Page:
Elections in July 2003 were relatively peaceful, but it took one year of negotiations between contending political parties before a coalition government was formed. Local (Commune Council) elections were held in Cambodia in 2012, with little of the violence that preceded prior elections. National elections in July 2013 were disputed, with the opposition – the Cambodia National Rescue Party (CNRP) – boycotting the National Assembly. The political impasse was ended nearly a year later, with the CNRP agreeing to enter parliament in exchange for commitments by the ruling Cambodian People’s Party (CPP) to undertake electoral and legislative reforms.

The CNRP made further gains in local commune elections in June 2017, accelerating sitting Prime Minister Hun Sen's efforts to marginalise the CNRP before national elections in 2018. Hun Sen arrested CNRP President Kem Sokha in September 2017. The Supreme Court dissolved the CNRP in November 2017 and banned its leaders from participating in politics for at least five years. The CNRP’s seats in the National Assembly were redistributed to smaller, less influential opposition parties, while all of the CNRP’s 5,007 seats in the Commune Councils throughout the country were reallocated to the CPP. With the CNRP banned, the CPP swept the 2018 national elections, winning all 125 National Assembly seats and effectively turning the country into a one-party state. To learn more about the elections in 2018, watch the report by Now This World to answer the question: how corrupt was Cambodia’s elections?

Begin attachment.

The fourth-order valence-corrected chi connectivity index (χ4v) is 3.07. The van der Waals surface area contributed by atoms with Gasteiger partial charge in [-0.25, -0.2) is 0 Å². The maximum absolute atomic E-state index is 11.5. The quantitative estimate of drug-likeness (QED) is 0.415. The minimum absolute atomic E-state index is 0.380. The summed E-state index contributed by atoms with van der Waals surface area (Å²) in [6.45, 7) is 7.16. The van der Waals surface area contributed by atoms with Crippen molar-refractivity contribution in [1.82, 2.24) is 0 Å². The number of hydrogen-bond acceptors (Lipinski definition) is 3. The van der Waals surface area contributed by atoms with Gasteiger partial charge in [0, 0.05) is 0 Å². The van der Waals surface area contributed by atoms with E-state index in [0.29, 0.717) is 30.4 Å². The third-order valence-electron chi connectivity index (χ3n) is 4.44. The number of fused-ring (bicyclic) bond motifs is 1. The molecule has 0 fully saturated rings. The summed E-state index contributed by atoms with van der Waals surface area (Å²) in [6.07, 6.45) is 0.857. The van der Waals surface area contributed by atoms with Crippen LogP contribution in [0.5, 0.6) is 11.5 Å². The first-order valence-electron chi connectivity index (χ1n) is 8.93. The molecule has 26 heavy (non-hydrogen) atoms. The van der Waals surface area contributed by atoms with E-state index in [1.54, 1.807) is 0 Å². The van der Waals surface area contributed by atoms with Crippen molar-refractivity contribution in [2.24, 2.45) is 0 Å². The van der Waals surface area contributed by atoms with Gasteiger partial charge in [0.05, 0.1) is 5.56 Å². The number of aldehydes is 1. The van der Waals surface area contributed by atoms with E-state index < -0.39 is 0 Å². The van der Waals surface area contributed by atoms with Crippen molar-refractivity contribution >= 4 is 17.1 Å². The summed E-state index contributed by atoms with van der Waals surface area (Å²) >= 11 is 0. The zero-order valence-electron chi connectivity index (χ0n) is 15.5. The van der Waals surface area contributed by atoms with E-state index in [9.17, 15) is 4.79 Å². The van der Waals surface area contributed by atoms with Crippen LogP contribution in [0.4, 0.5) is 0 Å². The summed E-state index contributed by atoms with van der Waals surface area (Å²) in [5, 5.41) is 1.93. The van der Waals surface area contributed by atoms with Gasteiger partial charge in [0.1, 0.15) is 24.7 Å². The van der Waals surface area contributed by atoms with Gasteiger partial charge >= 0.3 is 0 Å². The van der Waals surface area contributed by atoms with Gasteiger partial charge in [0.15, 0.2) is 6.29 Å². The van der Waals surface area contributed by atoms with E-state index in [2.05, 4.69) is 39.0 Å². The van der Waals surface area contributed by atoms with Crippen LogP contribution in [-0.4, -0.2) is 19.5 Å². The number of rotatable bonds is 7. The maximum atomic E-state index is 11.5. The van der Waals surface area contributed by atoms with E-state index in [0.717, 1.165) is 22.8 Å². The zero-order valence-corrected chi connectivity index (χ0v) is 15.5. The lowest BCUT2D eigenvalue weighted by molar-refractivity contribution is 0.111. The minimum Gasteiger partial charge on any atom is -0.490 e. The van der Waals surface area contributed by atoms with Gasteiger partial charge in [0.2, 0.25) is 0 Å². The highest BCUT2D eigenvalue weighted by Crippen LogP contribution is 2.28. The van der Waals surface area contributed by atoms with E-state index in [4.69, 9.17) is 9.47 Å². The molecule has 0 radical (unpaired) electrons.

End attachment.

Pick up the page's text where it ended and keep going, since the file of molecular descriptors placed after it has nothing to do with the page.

While officially a multiparty democracy, Cambodia has shifted from a flawed but improving multiparty democracy with an independent media and vibrant civil society to a de facto one-party state intolerant of dissent.

Hun Sen is a Cambodian politician and former military commander in the Khmer Rouge army who has served as the Prime Minister of Cambodia since 1985. He is president of the Cambodian People's Party (CPP), has been a prominent communist, Marxist–Leninist and is now a part of free-market capitalist and national conservative political parties. Although Khmer nationalism has been a consistent trait of all of them, he is thought to lack a core political ideology. In foreign policy, Sen has in recent years strengthened a close diplomatic and economic alliance with China, who have undertaken large-scale infrastructure projects and investments in Cambodia under the Belt and Road Initiative. Meanwhile, Sen has frequently criticised Western powers in response to their sanctions on Cambodia over human rights issues and has overseen a number of diplomatic disputes with neighbours. Cambodia is consistently listed on the Corruption Perceptions Index by Transparency International as one of the most corrupt Governments in the world, currently at 21 out of 100.

The global COVID-19 pandemic spread to Cambodia in early 2020. Despite minimising the disease's spread for much of the first year, the country's health system was put under strain by a major outbreak in early 2021 which prompted several lockdowns. It also had a severe economic impact, with the tourism industry particularly affected due to international travel restrictions. Watch the following report by Al Jazeera on the current status of the CRNP, then access the following resources to learn more about Cambodia’s government.


Foreign Policy and Influences